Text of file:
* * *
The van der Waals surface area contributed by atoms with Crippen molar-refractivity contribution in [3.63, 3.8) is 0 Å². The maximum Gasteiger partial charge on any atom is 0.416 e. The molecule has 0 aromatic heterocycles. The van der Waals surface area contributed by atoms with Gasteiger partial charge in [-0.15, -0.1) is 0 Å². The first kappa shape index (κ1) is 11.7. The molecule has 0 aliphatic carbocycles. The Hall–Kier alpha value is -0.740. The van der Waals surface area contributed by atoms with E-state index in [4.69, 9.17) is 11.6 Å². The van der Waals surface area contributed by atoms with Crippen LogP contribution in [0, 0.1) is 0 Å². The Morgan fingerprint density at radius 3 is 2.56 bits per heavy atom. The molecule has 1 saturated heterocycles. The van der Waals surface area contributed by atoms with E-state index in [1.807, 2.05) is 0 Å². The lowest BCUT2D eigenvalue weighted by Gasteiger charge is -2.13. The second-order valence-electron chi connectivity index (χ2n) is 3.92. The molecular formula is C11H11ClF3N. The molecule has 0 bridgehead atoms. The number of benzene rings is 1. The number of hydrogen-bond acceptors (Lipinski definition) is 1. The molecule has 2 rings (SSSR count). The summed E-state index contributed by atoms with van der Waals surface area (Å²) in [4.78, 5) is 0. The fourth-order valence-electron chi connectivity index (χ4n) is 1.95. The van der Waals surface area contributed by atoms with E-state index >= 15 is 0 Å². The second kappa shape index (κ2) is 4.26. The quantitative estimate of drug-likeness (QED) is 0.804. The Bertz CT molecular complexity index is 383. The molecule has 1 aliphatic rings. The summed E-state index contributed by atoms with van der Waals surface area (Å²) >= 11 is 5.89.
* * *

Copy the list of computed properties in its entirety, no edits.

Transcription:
The van der Waals surface area contributed by atoms with Crippen molar-refractivity contribution in [3.63, 3.8) is 0 Å². The maximum Gasteiger partial charge on any atom is 0.416 e. The molecule has 0 aromatic heterocycles. The van der Waals surface area contributed by atoms with Gasteiger partial charge in [-0.15, -0.1) is 0 Å². The first kappa shape index (κ1) is 11.7. The molecule has 0 aliphatic carbocycles. The Hall–Kier alpha value is -0.740. The van der Waals surface area contributed by atoms with E-state index in [4.69, 9.17) is 11.6 Å². The van der Waals surface area contributed by atoms with Crippen LogP contribution in [0, 0.1) is 0 Å². The Morgan fingerprint density at radius 3 is 2.56 bits per heavy atom. The molecule has 1 saturated heterocycles. The van der Waals surface area contributed by atoms with E-state index in [1.807, 2.05) is 0 Å². The lowest BCUT2D eigenvalue weighted by Gasteiger charge is -2.13. The second-order valence-electron chi connectivity index (χ2n) is 3.92. The molecular formula is C11H11ClF3N. The molecule has 0 bridgehead atoms. The number of benzene rings is 1. The number of hydrogen-bond acceptors (Lipinski definition) is 1. The molecule has 2 rings (SSSR count). The summed E-state index contributed by atoms with van der Waals surface area (Å²) in [4.78, 5) is 0. The fourth-order valence-electron chi connectivity index (χ4n) is 1.95. The van der Waals surface area contributed by atoms with E-state index >= 15 is 0 Å². The second kappa shape index (κ2) is 4.26. The quantitative estimate of drug-likeness (QED) is 0.804. The Bertz CT molecular complexity index is 383. The molecule has 1 aliphatic rings. The summed E-state index contributed by atoms with van der Waals surface area (Å²) >= 11 is 5.89.